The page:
One day he had the idea to record the sound of her hiccuping on his phone.  Surreptitiously, of course.  Lying in bed that night with headphones on, he played back his recording, allowing it to loop.  He listened to the cycle endlessly: the explosion of her hic, the fall of her cup, the fluting laughter which often followed, her valiant attempts to swallow successive hiccups down.  He fell into step with her, and had never felt more intensely alive than when he managed to match his long-delayed ejaculation to hers.

Sugar hiccup


2 Comments

Gift of tongues #2: Alas dies laughing

‘Woe is me’ was the phrase which most often passed his lips and it was for that reason that both his family and his friends had taken to calling him Alas instead of Alan.  Conversing with himself, his habitually woebegone side always wrestled the straight man he might otherwise have been to the ground, so it was inevitable that he too would begin to see himself as Alas.  The name stuck, inside and out.  It was only when on his deathbed that he truly saw the funny side.  There really had been nothing to moan or worry about, compared to this, the painful end of it all.  Alas died laughing.

Alas dies laughing


Leave a comment

Gift of tongues #1: Feathers-oar-blades

They cut into the mattress with a Stanley knife and then ripped the tear asunder with their bare hands.  Feathers puffed into the air, skeletal springs were exposed and the mattress would never feel the warmth of two bodies lie against its quilted surface again.  Under cover of darkness they slipped down the garden to the bank of the river and rowed away, their rucksacks heavy with the wads of money that they had found beneath the feathers, between the springs.  The gift of all travel was theirs at last, and with it the gift of all tongues.

Feathers-oar-blades


Leave a comment

Angels can fly because they take themselves lightly

Thomas Heatherwick

Christmas card sent by Thomas Heatherwick to Wilfred and Jeannette Cass, 2010.  On display at the Cass Sculpture Foundation.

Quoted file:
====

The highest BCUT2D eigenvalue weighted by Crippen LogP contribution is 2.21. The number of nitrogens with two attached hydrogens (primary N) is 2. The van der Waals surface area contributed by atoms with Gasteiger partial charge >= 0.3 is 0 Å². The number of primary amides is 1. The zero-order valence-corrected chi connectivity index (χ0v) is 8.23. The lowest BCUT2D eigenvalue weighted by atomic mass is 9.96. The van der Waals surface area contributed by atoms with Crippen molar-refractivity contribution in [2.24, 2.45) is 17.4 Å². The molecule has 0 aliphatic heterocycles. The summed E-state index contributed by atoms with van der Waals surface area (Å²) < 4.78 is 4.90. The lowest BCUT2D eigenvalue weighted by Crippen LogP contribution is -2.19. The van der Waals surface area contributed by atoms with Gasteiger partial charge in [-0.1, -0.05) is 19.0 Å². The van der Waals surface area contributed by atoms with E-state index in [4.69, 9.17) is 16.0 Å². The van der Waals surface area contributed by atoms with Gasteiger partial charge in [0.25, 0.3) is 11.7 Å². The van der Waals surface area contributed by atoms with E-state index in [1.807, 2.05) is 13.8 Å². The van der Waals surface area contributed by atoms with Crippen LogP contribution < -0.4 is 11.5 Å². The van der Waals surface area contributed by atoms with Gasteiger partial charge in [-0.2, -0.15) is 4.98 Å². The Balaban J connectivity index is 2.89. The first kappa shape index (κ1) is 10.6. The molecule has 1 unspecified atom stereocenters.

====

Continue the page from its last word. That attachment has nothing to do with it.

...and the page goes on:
The source quote (originally ‘Angels can fly because they can take themselves lightly’) comes from a chapter entitled ‘The Eternal Revolution’ in G.K. Chesterton’s book Orthodoxy.

Thomas Heatherwick


7 Comments

The comical hotch-potch, or the alphabet turn’d posture-master: on writing lipograms (an afterword to Missing letters)

The comical hotch-potch

I’ve just completed a series of stories called Missing letters.  Together they make up an alphabet of lipograms, a lipogram being a piece of writing composed entirely without a particular letter (or group of letters).  I’m relieved to have finished the series, but also feeling the need to pat myself on the back for seeing it through.  And I thought it might be interesting now that I’ve finished to write about the experience of writing lipograms.

While I was working on the first in the series, I came across an article by Jonathan Franzen in which he contended the following:

‘My work represents an active campaign against the values I dislike: sentimentality, weak narrative, overly lyrical prose, solipsism, self-indulgence, misogyny and other parochialisms, sterile game-playing, overt didacticism, moral simplicity, unnecessary difficulty, informational fetishes, and so on. Indeed, much of what might be called actual “influence” is negative: I don’t want to be like this writer or that writer.’